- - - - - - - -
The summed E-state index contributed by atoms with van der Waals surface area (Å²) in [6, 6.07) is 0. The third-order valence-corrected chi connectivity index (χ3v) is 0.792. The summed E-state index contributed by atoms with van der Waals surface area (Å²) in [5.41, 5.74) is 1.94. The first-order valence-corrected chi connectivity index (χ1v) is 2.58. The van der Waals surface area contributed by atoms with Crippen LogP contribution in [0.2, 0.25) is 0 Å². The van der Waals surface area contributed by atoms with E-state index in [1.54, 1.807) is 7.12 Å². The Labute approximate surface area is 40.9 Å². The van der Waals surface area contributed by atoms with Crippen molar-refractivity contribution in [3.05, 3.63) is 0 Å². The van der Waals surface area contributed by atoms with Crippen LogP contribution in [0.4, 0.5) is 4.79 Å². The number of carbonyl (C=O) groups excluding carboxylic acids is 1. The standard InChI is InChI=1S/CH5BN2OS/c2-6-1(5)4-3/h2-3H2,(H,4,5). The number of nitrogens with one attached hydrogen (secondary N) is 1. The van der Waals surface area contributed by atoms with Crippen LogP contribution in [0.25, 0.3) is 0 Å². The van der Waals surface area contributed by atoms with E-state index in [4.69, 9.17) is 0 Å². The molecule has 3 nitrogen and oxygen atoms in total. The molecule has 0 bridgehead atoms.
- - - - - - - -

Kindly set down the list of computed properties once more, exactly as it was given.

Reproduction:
The summed E-state index contributed by atoms with van der Waals surface area (Å²) in [6, 6.07) is 0. The third-order valence-corrected chi connectivity index (χ3v) is 0.792. The summed E-state index contributed by atoms with van der Waals surface area (Å²) in [5.41, 5.74) is 1.94. The first-order valence-corrected chi connectivity index (χ1v) is 2.58. The van der Waals surface area contributed by atoms with Crippen LogP contribution in [0.2, 0.25) is 0 Å². The van der Waals surface area contributed by atoms with E-state index in [1.54, 1.807) is 7.12 Å². The Labute approximate surface area is 40.9 Å². The van der Waals surface area contributed by atoms with Crippen molar-refractivity contribution in [3.05, 3.63) is 0 Å². The van der Waals surface area contributed by atoms with Crippen LogP contribution in [0.4, 0.5) is 4.79 Å². The number of carbonyl (C=O) groups excluding carboxylic acids is 1. The standard InChI is InChI=1S/CH5BN2OS/c2-6-1(5)4-3/h2-3H2,(H,4,5). The number of nitrogens with one attached hydrogen (secondary N) is 1. The van der Waals surface area contributed by atoms with Crippen LogP contribution in [0.25, 0.3) is 0 Å². The van der Waals surface area contributed by atoms with E-state index in [4.69, 9.17) is 0 Å². The molecule has 3 nitrogen and oxygen atoms in total. The molecule has 0 bridgehead atoms.